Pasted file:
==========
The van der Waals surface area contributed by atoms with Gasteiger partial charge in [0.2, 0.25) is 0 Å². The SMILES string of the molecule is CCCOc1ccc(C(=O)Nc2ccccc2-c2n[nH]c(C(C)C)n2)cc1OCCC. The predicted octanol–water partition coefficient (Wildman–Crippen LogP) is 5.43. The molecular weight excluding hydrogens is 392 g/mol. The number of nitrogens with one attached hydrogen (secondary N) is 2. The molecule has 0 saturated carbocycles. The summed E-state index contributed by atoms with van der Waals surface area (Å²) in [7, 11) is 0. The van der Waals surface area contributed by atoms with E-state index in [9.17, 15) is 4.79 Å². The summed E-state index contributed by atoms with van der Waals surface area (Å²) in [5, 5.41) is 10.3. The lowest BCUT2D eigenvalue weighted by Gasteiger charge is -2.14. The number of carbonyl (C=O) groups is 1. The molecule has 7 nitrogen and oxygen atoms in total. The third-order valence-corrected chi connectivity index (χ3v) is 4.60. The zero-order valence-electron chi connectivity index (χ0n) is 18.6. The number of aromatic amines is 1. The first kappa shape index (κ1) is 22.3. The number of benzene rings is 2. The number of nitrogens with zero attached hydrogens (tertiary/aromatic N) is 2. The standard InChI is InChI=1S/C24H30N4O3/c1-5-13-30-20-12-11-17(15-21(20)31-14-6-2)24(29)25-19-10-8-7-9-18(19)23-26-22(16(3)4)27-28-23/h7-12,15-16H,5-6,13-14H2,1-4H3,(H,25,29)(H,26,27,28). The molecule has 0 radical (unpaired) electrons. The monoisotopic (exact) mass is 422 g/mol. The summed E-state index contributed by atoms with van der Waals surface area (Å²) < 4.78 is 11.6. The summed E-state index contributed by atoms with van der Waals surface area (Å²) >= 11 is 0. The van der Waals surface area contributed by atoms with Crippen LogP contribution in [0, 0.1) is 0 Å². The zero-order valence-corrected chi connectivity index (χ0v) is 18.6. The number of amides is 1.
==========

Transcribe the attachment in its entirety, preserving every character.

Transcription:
The van der Waals surface area contributed by atoms with Gasteiger partial charge in [0.2, 0.25) is 0 Å². The SMILES string of the molecule is CCCOc1ccc(C(=O)Nc2ccccc2-c2n[nH]c(C(C)C)n2)cc1OCCC. The predicted octanol–water partition coefficient (Wildman–Crippen LogP) is 5.43. The molecular weight excluding hydrogens is 392 g/mol. The number of nitrogens with one attached hydrogen (secondary N) is 2. The molecule has 0 saturated carbocycles. The summed E-state index contributed by atoms with van der Waals surface area (Å²) in [7, 11) is 0. The van der Waals surface area contributed by atoms with E-state index in [9.17, 15) is 4.79 Å². The summed E-state index contributed by atoms with van der Waals surface area (Å²) in [5, 5.41) is 10.3. The lowest BCUT2D eigenvalue weighted by Gasteiger charge is -2.14. The number of carbonyl (C=O) groups is 1. The molecule has 7 nitrogen and oxygen atoms in total. The third-order valence-corrected chi connectivity index (χ3v) is 4.60. The zero-order valence-electron chi connectivity index (χ0n) is 18.6. The number of aromatic amines is 1. The first kappa shape index (κ1) is 22.3. The number of benzene rings is 2. The number of nitrogens with zero attached hydrogens (tertiary/aromatic N) is 2. The standard InChI is InChI=1S/C24H30N4O3/c1-5-13-30-20-12-11-17(15-21(20)31-14-6-2)24(29)25-19-10-8-7-9-18(19)23-26-22(16(3)4)27-28-23/h7-12,15-16H,5-6,13-14H2,1-4H3,(H,25,29)(H,26,27,28). The molecule has 0 radical (unpaired) electrons. The monoisotopic (exact) mass is 422 g/mol. The summed E-state index contributed by atoms with van der Waals surface area (Å²) < 4.78 is 11.6. The summed E-state index contributed by atoms with van der Waals surface area (Å²) >= 11 is 0. The van der Waals surface area contributed by atoms with Crippen LogP contribution in [0, 0.1) is 0 Å². The zero-order valence-corrected chi connectivity index (χ0v) is 18.6. The number of amides is 1.